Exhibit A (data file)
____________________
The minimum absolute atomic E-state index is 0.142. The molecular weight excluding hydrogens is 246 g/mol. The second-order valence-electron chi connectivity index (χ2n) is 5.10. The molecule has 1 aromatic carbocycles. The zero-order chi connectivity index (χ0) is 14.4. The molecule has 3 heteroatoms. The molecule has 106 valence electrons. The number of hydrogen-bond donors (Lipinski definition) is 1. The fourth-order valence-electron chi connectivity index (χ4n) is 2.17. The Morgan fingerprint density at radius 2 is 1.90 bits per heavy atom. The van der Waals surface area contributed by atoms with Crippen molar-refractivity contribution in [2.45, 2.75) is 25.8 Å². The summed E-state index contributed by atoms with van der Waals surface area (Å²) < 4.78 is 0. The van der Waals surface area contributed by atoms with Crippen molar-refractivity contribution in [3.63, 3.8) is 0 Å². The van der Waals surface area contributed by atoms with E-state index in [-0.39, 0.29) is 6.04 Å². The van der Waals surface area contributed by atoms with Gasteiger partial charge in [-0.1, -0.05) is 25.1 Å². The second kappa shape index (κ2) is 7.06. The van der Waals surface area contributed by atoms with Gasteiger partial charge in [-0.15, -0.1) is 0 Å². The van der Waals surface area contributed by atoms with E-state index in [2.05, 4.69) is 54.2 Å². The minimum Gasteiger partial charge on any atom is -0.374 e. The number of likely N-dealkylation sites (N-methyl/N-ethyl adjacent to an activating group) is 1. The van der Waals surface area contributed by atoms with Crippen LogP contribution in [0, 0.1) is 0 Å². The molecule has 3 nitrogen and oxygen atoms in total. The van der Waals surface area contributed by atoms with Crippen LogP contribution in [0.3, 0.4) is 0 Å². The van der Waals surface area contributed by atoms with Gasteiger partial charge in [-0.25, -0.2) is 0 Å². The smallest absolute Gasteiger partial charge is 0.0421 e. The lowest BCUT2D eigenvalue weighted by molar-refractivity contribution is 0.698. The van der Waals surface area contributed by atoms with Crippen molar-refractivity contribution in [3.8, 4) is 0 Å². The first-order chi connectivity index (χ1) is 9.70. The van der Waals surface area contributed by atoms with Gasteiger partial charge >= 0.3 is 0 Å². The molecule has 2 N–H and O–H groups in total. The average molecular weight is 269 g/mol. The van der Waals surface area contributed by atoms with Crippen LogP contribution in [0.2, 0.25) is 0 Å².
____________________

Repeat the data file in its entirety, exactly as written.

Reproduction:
The minimum absolute atomic E-state index is 0.142. The molecular weight excluding hydrogens is 246 g/mol. The second-order valence-electron chi connectivity index (χ2n) is 5.10. The molecule has 1 aromatic carbocycles. The zero-order chi connectivity index (χ0) is 14.4. The molecule has 3 heteroatoms. The molecule has 106 valence electrons. The number of hydrogen-bond donors (Lipinski definition) is 1. The fourth-order valence-electron chi connectivity index (χ4n) is 2.17. The Morgan fingerprint density at radius 2 is 1.90 bits per heavy atom. The van der Waals surface area contributed by atoms with Crippen molar-refractivity contribution in [2.45, 2.75) is 25.8 Å². The summed E-state index contributed by atoms with van der Waals surface area (Å²) < 4.78 is 0. The van der Waals surface area contributed by atoms with Crippen molar-refractivity contribution in [3.63, 3.8) is 0 Å². The van der Waals surface area contributed by atoms with E-state index in [-0.39, 0.29) is 6.04 Å². The van der Waals surface area contributed by atoms with Gasteiger partial charge in [-0.1, -0.05) is 25.1 Å². The second kappa shape index (κ2) is 7.06. The van der Waals surface area contributed by atoms with Gasteiger partial charge in [-0.15, -0.1) is 0 Å². The van der Waals surface area contributed by atoms with E-state index in [2.05, 4.69) is 54.2 Å². The minimum Gasteiger partial charge on any atom is -0.374 e. The number of likely N-dealkylation sites (N-methyl/N-ethyl adjacent to an activating group) is 1. The van der Waals surface area contributed by atoms with Crippen LogP contribution in [0, 0.1) is 0 Å². The molecule has 3 nitrogen and oxygen atoms in total. The van der Waals surface area contributed by atoms with Crippen LogP contribution in [0.3, 0.4) is 0 Å². The van der Waals surface area contributed by atoms with Gasteiger partial charge in [-0.25, -0.2) is 0 Å². The smallest absolute Gasteiger partial charge is 0.0421 e. The lowest BCUT2D eigenvalue weighted by molar-refractivity contribution is 0.698. The van der Waals surface area contributed by atoms with Crippen molar-refractivity contribution in [3.8, 4) is 0 Å². The first-order chi connectivity index (χ1) is 9.70. The van der Waals surface area contributed by atoms with Gasteiger partial charge >= 0.3 is 0 Å². The molecule has 2 N–H and O–H groups in total. The average molecular weight is 269 g/mol. The van der Waals surface area contributed by atoms with Crippen LogP contribution in [0.2, 0.25) is 0 Å².